Monday, July 28, 2008

Artistic Bodacity

Typing this on my new laptop. Feels strangely liberating, even if the keyboard's layout feels awkward. Can't wait to take it on tour, doing the rolling meditation stuff. Moleskines are so last millennium.


This month's Readings is a bit of a departure, even though it feels like the ship already left the port last month. We had an American expat, a historian, three poets and a medical student, plus a musician and stage actor for after-reading entertainment.

It started with a bit of deja vu involving liquor bottles. Unaware the corkscrews had extensions for leverage, Shahril Nizam and I tugged and tugged and tugged till our faces turned red (not just from the exertion). Sharon had to call in an expert, otherwise we couldn't proceed. And MPH's Tan May Lee (may have) photographed the sideshow.

Oh well, at least it was entertaining.

I'll admit that one main reason why I dropped by was to touch base with Kathleen Choo, whom I last saw at a mutual friend's book launch in 2006. Besides being floored by her poetry slammin', I got a chance to see her smaller-than-notebook notebook PC. Does the speed of technological evolution bring to mind malevolent biological agents from a sci-fi horror script?

Nicholas Wong returns! This was the young poet whose presence at a previous Readings was the condition for a veteran's participation - such is his reputation. Nic channeled Pixar by titling one of his pieces "Oogway" [sic], on top of reading a poem he composed (four pages long!) just two hours before.

With some history by Dr Shih, performances by Kathleen, Sheena Baharudin, Nic and the Wayang Buku (Book Theatre) guys, a bit of comedy writing by a doctor-in-waiting, the July Readings just reverberates with sheer awesomeness.

Another deviation in the usual proceedings is an announcement by some Arab dude (by his own admission) about a reading project. Zain also suggested spreading word about the project via the Internet because "Malaysia has a huge blogging community". Don't believe him? Believe Blogger then; it just announced the availability of the Malay interface because, "...Blogger has a large base of users in Malaysia".

Large number of bloggers, yes. Large number of good bloggers? Well... heh.

Friday, July 18, 2008

The Secret Of The Secret Lies In The Secret - Not

From "stealing secrets" to "no secret". Honestly... .

Anyway, my point is that the secret to The Secret is really no secret at all. The Secret rebrands and emphasises the power of positive thinking, and says that's all anyone needs. What kind of secret is that? And then these guys come in and say The Secret is not the secret everyone's looking for, but there is a secret, and that's the secret they've got and knew all along. They also claim that The Secret secretly subverts its adherents into going against their secret, while promoting laziness and wishful thinking. So the only way out is to embrace their secret, a beautiful mystery that's not really secretive at all - just mysterious.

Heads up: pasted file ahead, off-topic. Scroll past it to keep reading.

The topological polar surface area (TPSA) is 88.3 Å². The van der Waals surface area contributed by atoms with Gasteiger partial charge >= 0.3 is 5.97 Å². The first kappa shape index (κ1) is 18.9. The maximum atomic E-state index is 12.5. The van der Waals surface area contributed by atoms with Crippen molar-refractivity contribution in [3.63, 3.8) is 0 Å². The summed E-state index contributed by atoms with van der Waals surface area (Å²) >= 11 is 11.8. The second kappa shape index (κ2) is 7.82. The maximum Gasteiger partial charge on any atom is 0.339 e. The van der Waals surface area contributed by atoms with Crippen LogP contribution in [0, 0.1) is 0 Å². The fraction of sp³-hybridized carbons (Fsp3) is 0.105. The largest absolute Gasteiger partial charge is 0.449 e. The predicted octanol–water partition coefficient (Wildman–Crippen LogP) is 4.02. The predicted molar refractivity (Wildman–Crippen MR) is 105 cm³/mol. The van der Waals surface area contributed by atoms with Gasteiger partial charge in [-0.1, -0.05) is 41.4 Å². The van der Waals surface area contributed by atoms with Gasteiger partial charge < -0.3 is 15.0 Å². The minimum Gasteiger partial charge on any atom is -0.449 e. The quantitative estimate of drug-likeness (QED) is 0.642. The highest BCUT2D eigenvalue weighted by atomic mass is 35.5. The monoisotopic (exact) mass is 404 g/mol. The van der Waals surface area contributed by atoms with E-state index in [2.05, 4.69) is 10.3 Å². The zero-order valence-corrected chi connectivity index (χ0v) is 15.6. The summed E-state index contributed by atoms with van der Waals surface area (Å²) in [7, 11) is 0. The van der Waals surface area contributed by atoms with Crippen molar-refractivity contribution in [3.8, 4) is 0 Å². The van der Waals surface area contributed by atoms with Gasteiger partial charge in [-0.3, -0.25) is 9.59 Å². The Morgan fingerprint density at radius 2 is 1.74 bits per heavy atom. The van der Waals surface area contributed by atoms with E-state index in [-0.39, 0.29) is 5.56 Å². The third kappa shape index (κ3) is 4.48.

In Kung Fu Panda, the secret is not really a secret at all, either.



No secret here
first published in The Star, 18 July 2008

Blissfully drowning in my sorrows for the past year or so, I was unaware of the phenomenon that is The Secret. At one glimpse of the cover, my tired mind registered, "Not another novel..." It wasn't until I got my hands on another book that I found out I was totally wrong.
The Secret Revealed
Exposing the Truth About the Law of Attraction

James L. Garlow and Rick Marschall
FaithWords
282 pages
Non-Fiction
ISBN: 978-0-446-19796-0

2 out of 5

Through The Secret (originally a film, which was then developed into a book), Aussie TV writer and producer Rhonda Byrne explores the New Age concept called the Law of Attraction, which says that people can control their lives by the power of their own thoughts and emotions - in short: think (hard), and you will receive.

Wow, and all this time I called it "wishful thinking". What The Secret claims, however, is that it works. It's no wonder then that certain quarters are behaving like hungry lions watching a zebra herd. Just as with The DaVinci Code, numerous detractors published works countering The Secret. One of these is The Secret Revealed.

Had I taken a much closer look at the cover, I probably would have given it a miss and spared myself some pain. Why, you ask? Previously, James L. Garlow (who's also a pastor) had written another book, Cracking Da Vinci's Code. I remember the firestorm surrounding that one - the Jesus/Mary Magdalene hoo-ha that so terrified the Vatican and devout Christians everywhere that some form of rebuttal had to be made or the religion would collapse (The DaVinci Code is still listed under "Fiction", by the way).